Flashpoints emerge as lawmakers negotiate new virus aid

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Senate Majority Leader Mitch McConnell of Ky., right, and House Minority Leader Kevin McCarthy of Calif., listen as President Donald Trump speaks during a meeting in the Oval Office of the White House, Monday, July 20, 2020, in Washington. Congress is just starting to negotiate new legislation to renew coronavirus aid. But the biggest obstacles to a deal are already coming into view. The Democratic House passed a whopping $3.5 trillion coronavirus response bill more than two months ago and is demanding robust funding to help state and local governments. Republicans want to keep the bill closer to $1 trillion and are insisting on new legal protections for schools, businesses, and charities that are trying to reopen. Its up to top congressional leaders to bridge the gaps as they negotiate with President Donald Trump's White House. (AP Photo/Evan Vucci)

WASHINGTON – Bipartisan Capitol Hill talks have only just begun on a sweeping renewal of coronavirus legislation, but areas of likely agreement — and flashpoints of discord — are becoming apparent as the package starts to take shape.

The Democratic House passed a whopping $3.5 trillion coronavirus response bill more than two months ago, re-upping a $600 per week federal unemployment benefit that expires July 31, another round of $1,200 payments to most people, and almost $1 trillion for cash-starved states and local governments. The GOP's $1 trillion-plus response, expected shortly, will have far less money and will feature a sweeping liability shield for schools, businesses, and charities that are trying to reopen. It's up to top congressional leaders to bridge the gaps.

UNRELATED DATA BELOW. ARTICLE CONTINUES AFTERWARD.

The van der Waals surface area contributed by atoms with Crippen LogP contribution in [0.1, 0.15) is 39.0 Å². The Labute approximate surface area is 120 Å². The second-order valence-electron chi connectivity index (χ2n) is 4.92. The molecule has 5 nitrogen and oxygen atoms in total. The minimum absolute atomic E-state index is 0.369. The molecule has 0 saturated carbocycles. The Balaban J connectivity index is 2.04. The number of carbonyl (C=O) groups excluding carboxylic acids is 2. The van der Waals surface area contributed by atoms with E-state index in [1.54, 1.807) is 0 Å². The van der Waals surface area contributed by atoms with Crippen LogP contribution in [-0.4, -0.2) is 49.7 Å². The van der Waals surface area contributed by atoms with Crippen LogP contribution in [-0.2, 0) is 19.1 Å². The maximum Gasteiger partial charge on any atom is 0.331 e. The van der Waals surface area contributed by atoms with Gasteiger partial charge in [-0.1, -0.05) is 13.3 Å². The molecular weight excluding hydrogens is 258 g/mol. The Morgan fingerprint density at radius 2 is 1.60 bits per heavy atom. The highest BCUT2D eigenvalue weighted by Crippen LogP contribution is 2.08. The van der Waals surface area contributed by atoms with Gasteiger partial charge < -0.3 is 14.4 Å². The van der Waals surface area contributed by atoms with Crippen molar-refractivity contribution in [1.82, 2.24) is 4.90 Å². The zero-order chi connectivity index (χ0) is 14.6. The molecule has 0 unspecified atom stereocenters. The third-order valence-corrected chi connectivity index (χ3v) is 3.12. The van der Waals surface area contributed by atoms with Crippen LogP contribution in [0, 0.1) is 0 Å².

Here's a rundown of the top issues in play as the talks gain momentum.

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LIKELY IN THE FINAL BILL

—$1,200 direct payments. President Donald Trump, Speaker Nancy Pelosi, and Senate Majority Leader Mitch McConnell all agree that there should be another round of $1,200 direct payments to most Americans at a cost approaching $300 billion. It's seen as a slam dunk for inclusion despite grumbling that the aid isn't well targeted to those most in need.

—Aid to schools/universities. Both the House and Senate bills contain $100 billion or more to help schools and universities through the crisis and reopen as soon as possible. The emerging GOP draft would dedicate half of a $70 billion school aid package to schools that resume in-school learning, Republicans say, with half going to those reopening with remote learning. Democrats are sure to oppose the idea.

—Small business subsidies. The Payroll Protection Program, or PPP, has received $660 million to help generally smaller businesses weather the pandemic, and Treasury Secretary Steven Mnuchin is pressing for more targeted to especially hard-hit sectors like restaurants. Democrats and Republicans have worked well together on the issue, and there's more than $100 billion in unspent PPP funding that they could re-purpose.